Updated: May 14, 2012
Instancing Brush is one of the most important features in Kerkythea, a free, cross-platform and, above all, a super-awesome 3D rendering software. Why, you may ask? What's so special about it? Well, let's say you want to create a 3D model. A modern tank, perhaps. So you go about rendering the model, and it comes out super-fine. The only problem is, it looks suspended in thin air, and no amount of GIMP effects can really make up for the lack of ground.
At this stage, you may decide to add some ground-like props in your model, which might somehow help create the illusion of realism. But it seems tedious work, plus you might not be satisfied with the textures or detail. Not to worry. There's an alternative. It's called the Instancing Brush and it will help you add realistic-looking fully renderable background props to your model. Let me show you how.
To do proper instancing, you will need some materials. Grass comes to mind as a nice ground prop. All right, you can find some lovely grass model libraries in the official Kerkythea repository. Download them, then extract them into the Models sub-directory of your program installation.
OK, open the program.
Prepare some setup. For example, I created a ground plane and placed a cylinder on top of it. Both these basic primitives are available under Insert in the file menu.
Let's add some textures to our two objects. In theory, we can leave the ground plane uncolored, but it's best if we give it a texture that will closely match the final result. Do not confuse the grass texture with grass model libraries. These are two different things. You can also apply some material to your cylinder.
Now, let's add a grass library. Insert > Model > Grass. The package contains four different types of grass, each with four different turf options. You can add large areas or individual planes. The latter are most useful for non-uniform surfaces or when you want to achieve a seemingly random pattern rather than blanket coverage.
The inserted grass will now show in the coordinates center of your model. This may not be what you like, so you can delete that specific instance. What is important is that one or more grass models show in the left pane.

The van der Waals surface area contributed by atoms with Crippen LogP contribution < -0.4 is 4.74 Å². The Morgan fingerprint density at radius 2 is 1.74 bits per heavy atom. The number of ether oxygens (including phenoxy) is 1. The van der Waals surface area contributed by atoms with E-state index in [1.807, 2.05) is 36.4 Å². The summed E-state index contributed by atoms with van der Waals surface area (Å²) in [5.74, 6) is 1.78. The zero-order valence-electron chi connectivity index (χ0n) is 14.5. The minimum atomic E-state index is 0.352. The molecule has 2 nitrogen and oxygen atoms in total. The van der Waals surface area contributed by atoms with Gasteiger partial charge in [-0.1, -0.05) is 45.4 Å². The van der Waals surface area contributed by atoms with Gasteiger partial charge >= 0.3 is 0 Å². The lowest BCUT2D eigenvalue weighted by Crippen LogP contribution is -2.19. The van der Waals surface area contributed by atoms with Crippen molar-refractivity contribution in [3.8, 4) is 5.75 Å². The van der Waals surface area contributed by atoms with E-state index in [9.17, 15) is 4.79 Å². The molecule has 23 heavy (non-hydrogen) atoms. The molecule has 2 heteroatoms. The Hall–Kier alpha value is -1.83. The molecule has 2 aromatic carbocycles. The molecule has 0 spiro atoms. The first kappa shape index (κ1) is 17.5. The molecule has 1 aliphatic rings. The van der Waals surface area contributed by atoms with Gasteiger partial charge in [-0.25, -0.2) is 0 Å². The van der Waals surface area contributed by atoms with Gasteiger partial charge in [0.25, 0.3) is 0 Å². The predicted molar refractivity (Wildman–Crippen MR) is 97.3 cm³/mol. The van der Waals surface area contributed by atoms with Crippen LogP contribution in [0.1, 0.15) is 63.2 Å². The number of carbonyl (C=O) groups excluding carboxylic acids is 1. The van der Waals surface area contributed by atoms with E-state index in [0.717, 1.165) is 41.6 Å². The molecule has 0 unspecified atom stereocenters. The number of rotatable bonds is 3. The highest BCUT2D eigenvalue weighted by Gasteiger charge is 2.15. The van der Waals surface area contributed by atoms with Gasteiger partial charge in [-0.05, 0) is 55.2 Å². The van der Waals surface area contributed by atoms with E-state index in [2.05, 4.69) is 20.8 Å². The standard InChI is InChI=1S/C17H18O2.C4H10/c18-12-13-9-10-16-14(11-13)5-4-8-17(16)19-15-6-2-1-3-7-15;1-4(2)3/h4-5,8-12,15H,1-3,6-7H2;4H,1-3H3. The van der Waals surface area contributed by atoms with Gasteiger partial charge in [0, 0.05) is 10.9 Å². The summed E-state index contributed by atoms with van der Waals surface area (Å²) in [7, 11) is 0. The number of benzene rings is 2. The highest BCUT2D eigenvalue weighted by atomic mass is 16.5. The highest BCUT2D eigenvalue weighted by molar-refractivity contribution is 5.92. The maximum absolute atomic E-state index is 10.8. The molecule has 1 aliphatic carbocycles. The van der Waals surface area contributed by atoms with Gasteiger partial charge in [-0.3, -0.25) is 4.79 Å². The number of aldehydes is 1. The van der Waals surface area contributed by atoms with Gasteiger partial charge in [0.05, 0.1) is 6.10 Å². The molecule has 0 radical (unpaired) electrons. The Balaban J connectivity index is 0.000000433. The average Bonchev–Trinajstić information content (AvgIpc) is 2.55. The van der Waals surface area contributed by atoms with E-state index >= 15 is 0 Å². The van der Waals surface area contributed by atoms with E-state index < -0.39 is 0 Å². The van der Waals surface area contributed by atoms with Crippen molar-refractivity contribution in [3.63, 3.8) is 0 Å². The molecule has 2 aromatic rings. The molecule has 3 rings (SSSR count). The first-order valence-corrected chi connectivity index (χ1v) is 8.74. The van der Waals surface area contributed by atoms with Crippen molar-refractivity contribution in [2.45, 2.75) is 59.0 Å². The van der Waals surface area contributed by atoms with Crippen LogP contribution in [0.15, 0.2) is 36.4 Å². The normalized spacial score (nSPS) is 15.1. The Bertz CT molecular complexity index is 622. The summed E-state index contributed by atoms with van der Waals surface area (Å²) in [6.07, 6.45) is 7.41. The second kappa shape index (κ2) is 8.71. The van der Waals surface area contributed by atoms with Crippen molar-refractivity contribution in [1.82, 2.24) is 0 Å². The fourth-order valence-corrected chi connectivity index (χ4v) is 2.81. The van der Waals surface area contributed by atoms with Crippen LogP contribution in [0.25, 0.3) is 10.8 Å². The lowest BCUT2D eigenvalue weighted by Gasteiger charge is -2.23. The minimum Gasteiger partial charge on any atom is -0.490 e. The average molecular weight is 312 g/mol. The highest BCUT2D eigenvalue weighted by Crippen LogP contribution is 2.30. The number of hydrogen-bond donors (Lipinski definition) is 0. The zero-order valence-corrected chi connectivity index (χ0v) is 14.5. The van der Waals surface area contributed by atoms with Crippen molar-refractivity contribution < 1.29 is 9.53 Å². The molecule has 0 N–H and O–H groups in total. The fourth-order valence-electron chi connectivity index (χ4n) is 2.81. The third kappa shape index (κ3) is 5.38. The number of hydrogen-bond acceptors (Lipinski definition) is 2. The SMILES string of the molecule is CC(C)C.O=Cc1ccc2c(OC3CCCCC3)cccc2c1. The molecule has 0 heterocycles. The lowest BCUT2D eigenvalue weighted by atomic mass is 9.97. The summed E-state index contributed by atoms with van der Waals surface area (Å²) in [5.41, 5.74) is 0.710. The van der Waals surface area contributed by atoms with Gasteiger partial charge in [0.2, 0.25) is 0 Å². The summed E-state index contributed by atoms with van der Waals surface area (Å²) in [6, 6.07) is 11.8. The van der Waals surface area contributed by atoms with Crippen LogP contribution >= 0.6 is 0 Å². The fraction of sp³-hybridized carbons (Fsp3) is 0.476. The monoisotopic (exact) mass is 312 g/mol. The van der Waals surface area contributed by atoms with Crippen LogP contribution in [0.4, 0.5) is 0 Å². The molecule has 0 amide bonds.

Now, we need to add the Instancing Brush. It's available under Tools.
The Brush may appear a little confusing at first, but it's quite simple. What you need to do is select the brush instance, which will be one of the grasses we inserted, and the target surface, which will be the ground plane. Those are the two important factors.
To mark them, FIRST select them, then click Instance and Canvas buttons in the Instancing Brush window. In other words, double click on the relevant grass in the left pane of the main window until the yellow star appears near it, and it shows highlighted in the main area. Then, click Instance. Repeat the same for the ground plane and the Canvas button.
Once the two are selected, you're good to go. But you might want to tweak some of the effects, including Perturbations and Constraints. The first category lets you choose the spatial randomness of your grass. You don't want all stalks to be placed at exactly the same angle and size, as this is not how it works in real life, so you can modify the angles in all three directions, as well as the height of your grass. Distance is another important option. It tells the average density of objects you can place on the target plane. If you want to go for a really thick grass layer, you will want to reduce the distance to a minimum. If you're looking for one or two stalks here or there, then you might want to increase the value.
In the Miscellaneous section, Population lets you choose among the available options, created from your other options. The higher it is, the more variance there is. Tool Size is as simple as it says. Finally, hit Populate to randomly create grass or use the Brush button to place objects as you see fit.
Once you create your brush, you must name it. You can have multiple brushes using similar materials, so you will not need to recreate them all the time. This is especially useful during early testing.
And here's what it looks like:
Of course, you must render the image to see what gives.
Not good enough. We need a thicker growth, more variance, perhaps some sky background, something. In fact, for best effect, you should use tiny grass to cover the surface of your target plane, then slowly increase the size and insert additional instances.
Here's an example with a single plane grass model. Looking better:
But we need much thicker population:
Finally, you get something like this:
And in my own sweet galleries, it looks like something this - do not forget to check my new tank and Mechwarrior articles for more details. Indeed, in my Mechwarrior article, I did promise to talk about the grass rendering, so here we are.
And there you go. Now you know how to create realistic grass in Kerkythea, fully rendered with shadows and lighting and that magical 3D fullness. Replace the grass models with anything else you like, and you will be having some awesome fun revving your CPU to the max with those lovely renders.
Instancing Brush is definitely one of the trickier yet more important elements in Kerkythea. But once you get to know how to use it, it becomes total fun and adds life and color to your models. Hopefully, this tutorial ought to make your life somewhat easier. Well, see you around. And don't forget to browse through all of my 3D galleries.